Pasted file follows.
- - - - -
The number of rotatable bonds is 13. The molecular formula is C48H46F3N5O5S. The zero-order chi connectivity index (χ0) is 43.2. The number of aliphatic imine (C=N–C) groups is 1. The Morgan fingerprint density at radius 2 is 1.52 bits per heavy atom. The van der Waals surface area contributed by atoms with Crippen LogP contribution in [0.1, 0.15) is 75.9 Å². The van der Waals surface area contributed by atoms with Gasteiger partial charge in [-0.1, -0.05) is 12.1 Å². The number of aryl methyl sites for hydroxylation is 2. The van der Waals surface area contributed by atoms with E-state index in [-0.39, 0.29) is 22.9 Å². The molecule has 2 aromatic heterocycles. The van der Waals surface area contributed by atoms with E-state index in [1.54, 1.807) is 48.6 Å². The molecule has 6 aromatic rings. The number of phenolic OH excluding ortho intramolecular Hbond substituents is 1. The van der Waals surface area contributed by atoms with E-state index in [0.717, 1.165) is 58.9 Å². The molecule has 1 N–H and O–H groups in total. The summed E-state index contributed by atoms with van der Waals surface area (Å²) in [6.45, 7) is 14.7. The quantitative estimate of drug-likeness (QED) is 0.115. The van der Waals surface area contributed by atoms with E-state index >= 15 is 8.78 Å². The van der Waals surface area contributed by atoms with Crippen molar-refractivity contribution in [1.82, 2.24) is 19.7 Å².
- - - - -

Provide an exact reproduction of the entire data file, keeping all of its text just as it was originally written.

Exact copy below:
The number of rotatable bonds is 13. The molecular formula is C48H46F3N5O5S. The zero-order chi connectivity index (χ0) is 43.2. The number of aliphatic imine (C=N–C) groups is 1. The Morgan fingerprint density at radius 2 is 1.52 bits per heavy atom. The van der Waals surface area contributed by atoms with Crippen LogP contribution in [0.1, 0.15) is 75.9 Å². The van der Waals surface area contributed by atoms with Gasteiger partial charge in [-0.1, -0.05) is 12.1 Å². The number of aryl methyl sites for hydroxylation is 2. The van der Waals surface area contributed by atoms with E-state index in [-0.39, 0.29) is 22.9 Å². The molecule has 2 aromatic heterocycles. The van der Waals surface area contributed by atoms with E-state index in [1.54, 1.807) is 48.6 Å². The molecule has 6 aromatic rings. The number of phenolic OH excluding ortho intramolecular Hbond substituents is 1. The van der Waals surface area contributed by atoms with E-state index in [0.717, 1.165) is 58.9 Å². The molecule has 1 N–H and O–H groups in total. The summed E-state index contributed by atoms with van der Waals surface area (Å²) in [6.45, 7) is 14.7. The quantitative estimate of drug-likeness (QED) is 0.115. The van der Waals surface area contributed by atoms with E-state index >= 15 is 8.78 Å². The van der Waals surface area contributed by atoms with Crippen molar-refractivity contribution in [1.82, 2.24) is 19.7 Å².